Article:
The Hierarchies is the debut novel of local resident Ros Anderson. It has been published to much acclaim, so do try reading this one. Our library member's enthusiastic recommendation is very persuasive.
Pittenweem Library reviews
Mother’s Boy, is by Patrick Gale, an author that may be known to you for his books which often feature his adopted home county of Cornwall. This, his 17th published novel, is no exception and is based on the life of the Cornish poet Charles Causley.
An interesting review of The Europeans by Orlando Figes, who is Professor of History at Birkbeck College, University of London. He is a British historian and writer well known for his works on Russian and European History including Natasha’s Dance and Crimea: The Last Crusade. The subject of The Europeans, while set in the 19th century, is very relevant to the politics of the world today.
Half of a Yellow Sun is a compelling read that draws you into the story of a family set against the history of the devastating conflict. This novel is included as one of the 70 books that have been announced this week as the Great Jubilee Read, 10 for every decade of Her Majesty The Queen’s reign.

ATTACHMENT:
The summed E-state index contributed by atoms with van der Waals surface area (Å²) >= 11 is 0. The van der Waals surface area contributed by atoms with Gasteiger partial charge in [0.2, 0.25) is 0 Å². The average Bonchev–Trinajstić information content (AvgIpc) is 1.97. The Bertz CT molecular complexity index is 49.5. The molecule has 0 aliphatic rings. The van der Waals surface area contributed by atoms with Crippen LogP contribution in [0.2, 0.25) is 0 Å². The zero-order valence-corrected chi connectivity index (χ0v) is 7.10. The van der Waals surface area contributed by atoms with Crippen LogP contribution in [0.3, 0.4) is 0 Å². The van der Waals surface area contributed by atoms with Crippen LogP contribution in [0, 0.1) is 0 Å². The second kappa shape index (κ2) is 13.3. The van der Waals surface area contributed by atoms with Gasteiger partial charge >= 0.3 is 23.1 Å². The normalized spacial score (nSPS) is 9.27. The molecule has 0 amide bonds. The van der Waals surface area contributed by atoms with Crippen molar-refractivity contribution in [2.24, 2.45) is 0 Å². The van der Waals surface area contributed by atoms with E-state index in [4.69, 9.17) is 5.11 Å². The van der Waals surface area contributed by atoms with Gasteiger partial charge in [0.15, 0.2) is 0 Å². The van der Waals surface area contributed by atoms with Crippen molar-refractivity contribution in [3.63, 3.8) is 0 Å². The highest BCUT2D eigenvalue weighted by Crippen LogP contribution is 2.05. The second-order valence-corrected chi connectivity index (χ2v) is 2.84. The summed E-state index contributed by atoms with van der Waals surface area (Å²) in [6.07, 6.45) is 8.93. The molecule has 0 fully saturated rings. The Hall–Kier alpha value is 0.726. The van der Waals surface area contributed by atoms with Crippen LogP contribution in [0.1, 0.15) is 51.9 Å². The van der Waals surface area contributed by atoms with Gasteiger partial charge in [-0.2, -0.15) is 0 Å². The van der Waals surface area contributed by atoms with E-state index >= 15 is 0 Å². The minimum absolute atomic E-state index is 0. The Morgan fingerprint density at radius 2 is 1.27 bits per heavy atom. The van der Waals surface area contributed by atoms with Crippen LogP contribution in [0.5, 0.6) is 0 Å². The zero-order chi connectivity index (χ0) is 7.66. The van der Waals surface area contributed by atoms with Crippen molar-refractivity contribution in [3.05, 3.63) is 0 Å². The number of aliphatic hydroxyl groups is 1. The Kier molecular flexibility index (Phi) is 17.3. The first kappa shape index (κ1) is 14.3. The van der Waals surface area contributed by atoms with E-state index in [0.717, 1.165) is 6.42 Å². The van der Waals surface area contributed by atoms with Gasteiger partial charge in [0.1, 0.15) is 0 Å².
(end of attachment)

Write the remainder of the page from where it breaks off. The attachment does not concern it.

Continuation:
Pilgrims by Matthew Kneale, who may be known to you for his novel English Passengers which won the Whitbread Book of the year in 2000. He is the son of Judith Kerr who wrote one of the most well-known children’s books The Tiger Who Came To Tea.
Rory Clements has published two series of books with historical themes. One series features the protagonist Professor Tom Wilde and is based around the espionage and events of World War II. His other series is the John Shakespeare books which are set in the sixteenth-century court of Elizabeth I.
Jane Gardam is a prolific author who is well known for her nPat ovels for adults such as Old Filth and The Man in the Wooden Hat. She also writes for children and young adults and a number of these novels cross over into adult fiction. The Hollow Land, which won the 1983 Whitbread Children’s Book award. So do encourage younger readers that you know to try out this author who may be new to them.
You may be familiar with Susanna Clarke’s debut novel Jonathan Strange and Mr Norrell which was published to great acclaim in 2004 and was dramatised by the BBC. Her next novel and subject of our first review, Piranesi, was nominated for various literary prizes and won the Women’s Prize for Fiction in 2021.